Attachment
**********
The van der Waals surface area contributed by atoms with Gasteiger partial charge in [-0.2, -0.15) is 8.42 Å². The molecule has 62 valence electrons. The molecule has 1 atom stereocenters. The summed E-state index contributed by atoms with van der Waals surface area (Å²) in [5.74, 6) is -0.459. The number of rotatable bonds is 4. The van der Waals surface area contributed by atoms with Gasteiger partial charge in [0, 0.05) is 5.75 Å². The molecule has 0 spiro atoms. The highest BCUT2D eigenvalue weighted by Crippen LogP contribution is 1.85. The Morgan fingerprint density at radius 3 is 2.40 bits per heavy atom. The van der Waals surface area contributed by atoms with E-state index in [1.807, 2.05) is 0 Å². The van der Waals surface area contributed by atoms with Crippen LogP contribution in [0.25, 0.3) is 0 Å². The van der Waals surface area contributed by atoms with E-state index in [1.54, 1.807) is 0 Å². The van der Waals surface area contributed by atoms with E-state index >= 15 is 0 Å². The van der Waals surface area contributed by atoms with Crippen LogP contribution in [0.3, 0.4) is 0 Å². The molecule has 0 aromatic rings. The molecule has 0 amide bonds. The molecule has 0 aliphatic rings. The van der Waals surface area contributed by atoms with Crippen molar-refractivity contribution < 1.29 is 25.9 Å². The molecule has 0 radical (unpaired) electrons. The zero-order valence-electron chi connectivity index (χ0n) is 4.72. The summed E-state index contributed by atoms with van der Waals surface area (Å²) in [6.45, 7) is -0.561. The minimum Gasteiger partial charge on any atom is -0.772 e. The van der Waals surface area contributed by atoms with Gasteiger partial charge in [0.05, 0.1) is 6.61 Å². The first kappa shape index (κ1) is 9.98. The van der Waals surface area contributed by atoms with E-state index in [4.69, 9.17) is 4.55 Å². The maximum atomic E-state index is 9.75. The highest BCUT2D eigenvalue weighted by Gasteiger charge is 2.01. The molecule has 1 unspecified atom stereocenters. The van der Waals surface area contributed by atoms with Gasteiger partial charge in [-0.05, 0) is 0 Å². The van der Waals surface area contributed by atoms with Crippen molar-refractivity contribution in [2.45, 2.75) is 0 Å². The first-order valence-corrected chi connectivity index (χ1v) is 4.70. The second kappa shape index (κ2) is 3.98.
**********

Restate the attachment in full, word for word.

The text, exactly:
The van der Waals surface area contributed by atoms with Gasteiger partial charge in [-0.2, -0.15) is 8.42 Å². The molecule has 62 valence electrons. The molecule has 1 atom stereocenters. The summed E-state index contributed by atoms with van der Waals surface area (Å²) in [5.74, 6) is -0.459. The number of rotatable bonds is 4. The van der Waals surface area contributed by atoms with Gasteiger partial charge in [0, 0.05) is 5.75 Å². The molecule has 0 spiro atoms. The highest BCUT2D eigenvalue weighted by Crippen LogP contribution is 1.85. The Morgan fingerprint density at radius 3 is 2.40 bits per heavy atom. The van der Waals surface area contributed by atoms with E-state index in [1.807, 2.05) is 0 Å². The van der Waals surface area contributed by atoms with Crippen LogP contribution in [0.25, 0.3) is 0 Å². The van der Waals surface area contributed by atoms with E-state index in [1.54, 1.807) is 0 Å². The van der Waals surface area contributed by atoms with E-state index >= 15 is 0 Å². The van der Waals surface area contributed by atoms with Crippen LogP contribution in [0.3, 0.4) is 0 Å². The molecule has 0 aromatic rings. The molecule has 0 amide bonds. The molecule has 0 aliphatic rings. The van der Waals surface area contributed by atoms with Crippen molar-refractivity contribution < 1.29 is 25.9 Å². The molecule has 0 radical (unpaired) electrons. The zero-order valence-electron chi connectivity index (χ0n) is 4.72. The summed E-state index contributed by atoms with van der Waals surface area (Å²) in [6.45, 7) is -0.561. The minimum Gasteiger partial charge on any atom is -0.772 e. The van der Waals surface area contributed by atoms with Gasteiger partial charge in [0.05, 0.1) is 6.61 Å². The first kappa shape index (κ1) is 9.98. The van der Waals surface area contributed by atoms with E-state index in [4.69, 9.17) is 4.55 Å². The maximum atomic E-state index is 9.75. The highest BCUT2D eigenvalue weighted by Gasteiger charge is 2.01. The molecule has 1 unspecified atom stereocenters. The van der Waals surface area contributed by atoms with Gasteiger partial charge in [-0.05, 0) is 0 Å². The van der Waals surface area contributed by atoms with Crippen molar-refractivity contribution in [2.45, 2.75) is 0 Å². The first-order valence-corrected chi connectivity index (χ1v) is 4.70. The second kappa shape index (κ2) is 3.98.